Our report on the street children of Hull (front page and Review) covers a phenomenon that technically does not exist, since you cannot be "homeless" under the age of 16. These children, between the ages of 10 and 15, have slipped through all the safety nets; most have fled abusive and violent homes (parental or institutional) or homes of such shocking deprivation that the children consider themselves better off begging or stealing with their mates. Their undernourished lives have more in common with those of the street children of Rio than their British contemporaries. Legally they are "runaways" and if found by the police sleeping rough must be returned to whoever was last deemed to be caring for them. Such a verbal and legal framework makes it all seem misleadingly under control. They are bad children, we might convince ourselves, who need a stern ticking-off before being sent back home to behave themselves; they make the case for Jack Straw's "curfews". But home may be the very scene of violence that they are escaping; those who are returned waste no time in re-absconding in what social workers refer to as the "revolving- door syndrome". Sometimes the police, as our reporters found, are aware of that and consider it kinder to turn a blind eye.
This week the United Nations will release new figures on world poverty. Much will be said about its impact on children in developing countries and about the humanitarian mission of the rich world to reduce global poverty by early next century. Much less will be said about the devastating effect that the 1980s had on children in this country. The sharp increase in poverty, particularly for single-parent families, has left Britain with a higher percentage of poor children than any leading industrialised country: more than 18 per cent of children in the UK live below the poverty line, compared with an average of just over 10 per cent for all industrialised countries. The other legacy of that greedy decade was a perceived antipathy to paying taxes, the price of which was cuts in public spending. The services that suffered most were those not protected by legal obligations. Thus hard-presssed social services, obliged to spend on crisis management and emergency child protection, cut back on services and facilities that were targeted to help struggling families before children were at risk. We are now, say Save the Children workers in Hull, reaping the whirlwind.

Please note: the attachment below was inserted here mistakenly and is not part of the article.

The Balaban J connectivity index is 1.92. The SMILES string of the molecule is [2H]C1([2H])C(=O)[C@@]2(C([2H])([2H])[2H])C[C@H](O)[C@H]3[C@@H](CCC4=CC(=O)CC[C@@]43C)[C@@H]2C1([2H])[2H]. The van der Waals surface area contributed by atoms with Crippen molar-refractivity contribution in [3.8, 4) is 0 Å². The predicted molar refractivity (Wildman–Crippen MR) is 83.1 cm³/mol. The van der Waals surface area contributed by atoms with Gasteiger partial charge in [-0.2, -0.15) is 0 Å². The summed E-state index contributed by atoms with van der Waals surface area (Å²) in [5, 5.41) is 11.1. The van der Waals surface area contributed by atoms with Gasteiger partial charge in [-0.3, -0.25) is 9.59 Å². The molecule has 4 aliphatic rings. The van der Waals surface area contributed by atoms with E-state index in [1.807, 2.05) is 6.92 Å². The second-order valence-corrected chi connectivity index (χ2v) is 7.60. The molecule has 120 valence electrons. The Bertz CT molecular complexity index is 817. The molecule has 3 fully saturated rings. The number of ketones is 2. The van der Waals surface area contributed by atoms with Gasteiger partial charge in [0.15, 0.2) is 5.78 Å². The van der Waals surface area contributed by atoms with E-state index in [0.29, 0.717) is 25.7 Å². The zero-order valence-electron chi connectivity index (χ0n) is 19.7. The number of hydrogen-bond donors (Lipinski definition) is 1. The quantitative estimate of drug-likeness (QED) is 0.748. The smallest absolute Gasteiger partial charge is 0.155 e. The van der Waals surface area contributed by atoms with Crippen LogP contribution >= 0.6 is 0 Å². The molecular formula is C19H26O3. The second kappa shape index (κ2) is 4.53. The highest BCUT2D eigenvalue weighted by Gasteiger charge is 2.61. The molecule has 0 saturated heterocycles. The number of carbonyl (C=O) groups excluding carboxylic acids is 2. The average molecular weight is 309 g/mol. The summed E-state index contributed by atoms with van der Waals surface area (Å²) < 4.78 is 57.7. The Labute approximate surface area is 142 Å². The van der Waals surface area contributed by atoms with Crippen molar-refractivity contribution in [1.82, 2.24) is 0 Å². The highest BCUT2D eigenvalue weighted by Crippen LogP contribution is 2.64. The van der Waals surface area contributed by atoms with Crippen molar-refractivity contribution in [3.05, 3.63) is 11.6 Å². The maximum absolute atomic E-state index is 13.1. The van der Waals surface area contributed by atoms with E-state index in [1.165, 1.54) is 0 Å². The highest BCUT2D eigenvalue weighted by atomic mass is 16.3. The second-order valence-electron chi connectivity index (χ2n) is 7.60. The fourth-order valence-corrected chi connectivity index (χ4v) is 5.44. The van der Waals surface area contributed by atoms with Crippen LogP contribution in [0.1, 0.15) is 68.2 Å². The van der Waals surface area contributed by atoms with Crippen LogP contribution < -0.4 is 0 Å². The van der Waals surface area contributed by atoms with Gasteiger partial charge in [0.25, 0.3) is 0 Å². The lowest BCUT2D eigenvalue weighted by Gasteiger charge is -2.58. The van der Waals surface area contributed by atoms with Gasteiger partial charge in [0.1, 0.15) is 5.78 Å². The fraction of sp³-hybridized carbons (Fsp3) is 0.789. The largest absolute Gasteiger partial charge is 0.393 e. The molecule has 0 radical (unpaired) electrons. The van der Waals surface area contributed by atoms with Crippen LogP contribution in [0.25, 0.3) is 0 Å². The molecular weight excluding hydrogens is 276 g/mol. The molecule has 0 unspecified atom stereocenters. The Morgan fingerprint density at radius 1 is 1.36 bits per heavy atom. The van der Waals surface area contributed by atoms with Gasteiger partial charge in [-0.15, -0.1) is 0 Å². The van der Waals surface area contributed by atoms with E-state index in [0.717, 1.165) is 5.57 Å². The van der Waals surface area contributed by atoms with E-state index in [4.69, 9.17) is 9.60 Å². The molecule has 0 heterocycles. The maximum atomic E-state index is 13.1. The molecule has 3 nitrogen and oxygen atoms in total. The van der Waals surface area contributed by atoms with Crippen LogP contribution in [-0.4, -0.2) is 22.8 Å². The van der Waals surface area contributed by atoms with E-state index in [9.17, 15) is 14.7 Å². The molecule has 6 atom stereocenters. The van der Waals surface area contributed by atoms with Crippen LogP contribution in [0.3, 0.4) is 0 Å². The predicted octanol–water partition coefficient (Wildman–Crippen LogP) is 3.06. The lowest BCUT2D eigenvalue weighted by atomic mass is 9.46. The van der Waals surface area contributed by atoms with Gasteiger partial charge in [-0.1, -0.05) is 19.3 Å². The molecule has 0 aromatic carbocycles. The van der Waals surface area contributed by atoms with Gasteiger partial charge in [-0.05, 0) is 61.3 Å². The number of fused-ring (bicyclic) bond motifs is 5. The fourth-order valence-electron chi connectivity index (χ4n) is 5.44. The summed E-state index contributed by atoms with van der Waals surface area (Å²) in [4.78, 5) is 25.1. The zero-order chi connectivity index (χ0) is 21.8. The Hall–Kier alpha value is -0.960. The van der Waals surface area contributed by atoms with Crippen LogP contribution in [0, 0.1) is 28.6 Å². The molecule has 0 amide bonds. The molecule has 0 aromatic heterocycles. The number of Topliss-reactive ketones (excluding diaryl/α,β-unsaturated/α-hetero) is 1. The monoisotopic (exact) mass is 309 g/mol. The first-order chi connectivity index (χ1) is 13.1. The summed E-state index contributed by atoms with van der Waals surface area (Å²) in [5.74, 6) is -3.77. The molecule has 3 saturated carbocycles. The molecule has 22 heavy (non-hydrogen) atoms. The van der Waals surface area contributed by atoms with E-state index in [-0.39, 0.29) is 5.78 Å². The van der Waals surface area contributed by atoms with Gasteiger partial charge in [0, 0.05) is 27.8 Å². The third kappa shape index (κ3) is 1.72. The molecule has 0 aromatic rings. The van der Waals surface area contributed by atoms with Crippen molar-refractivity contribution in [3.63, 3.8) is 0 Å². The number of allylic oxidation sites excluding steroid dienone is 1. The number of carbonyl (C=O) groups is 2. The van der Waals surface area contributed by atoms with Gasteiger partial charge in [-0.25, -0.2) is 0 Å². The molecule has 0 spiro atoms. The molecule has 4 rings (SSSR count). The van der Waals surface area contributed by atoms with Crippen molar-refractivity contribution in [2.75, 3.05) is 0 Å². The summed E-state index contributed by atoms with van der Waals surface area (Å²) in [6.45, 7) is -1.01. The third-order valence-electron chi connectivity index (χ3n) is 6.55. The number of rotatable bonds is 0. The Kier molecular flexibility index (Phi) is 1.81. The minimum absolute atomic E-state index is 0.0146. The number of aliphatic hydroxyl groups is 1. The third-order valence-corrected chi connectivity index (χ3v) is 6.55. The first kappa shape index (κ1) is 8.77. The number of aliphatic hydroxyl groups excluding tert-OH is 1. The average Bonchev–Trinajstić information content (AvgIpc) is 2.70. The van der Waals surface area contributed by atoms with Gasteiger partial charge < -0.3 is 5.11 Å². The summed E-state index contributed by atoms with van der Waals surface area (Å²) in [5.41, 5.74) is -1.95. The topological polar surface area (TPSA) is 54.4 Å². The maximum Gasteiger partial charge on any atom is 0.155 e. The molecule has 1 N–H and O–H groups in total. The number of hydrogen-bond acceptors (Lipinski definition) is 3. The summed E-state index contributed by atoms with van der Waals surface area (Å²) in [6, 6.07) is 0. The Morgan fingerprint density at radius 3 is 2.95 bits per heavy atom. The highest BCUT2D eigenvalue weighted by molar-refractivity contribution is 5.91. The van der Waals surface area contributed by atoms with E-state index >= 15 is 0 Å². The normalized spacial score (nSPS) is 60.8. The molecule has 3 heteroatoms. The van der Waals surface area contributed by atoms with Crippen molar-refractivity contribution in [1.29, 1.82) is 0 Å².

The children identified in Hull may be luckier than their counterparts in other cities. Hull is one of the few authorities that have appointed a children's rights officer (there are 25 in the country). There is, if the children can be coaxed to use it, the beginnings of a framework that attempts to address the needs of children who fall through the net. Strengthening it and replicating it in other cities will cost money: money for open- door services - the Hull children are legally barred during school hours from the centres for over-16s where they might get help for their drug abuse, on the grounds that it could encourage them to play truant; money for health services; money for refuges. There are just four homeless shelters around the country for under-16s - the children can stay only 14 days and then are handed back to social services/ carers/home. None of the refuges has government funding.
More urgent even than money, say the children's charities, is a public shift of focus. We should wish for all children the justice, respect and dignity we would wish for our own. We cannot go on seeing children so young as an emerging underclass and indulge in the fantasy that tough treatment will solve everything. Government has to address their actual problems: homelessness, poor health and nutrition, incipient drug dependency. We have been given a warning glimpse of what the future could be like in every city in the United Kingdom if we fail.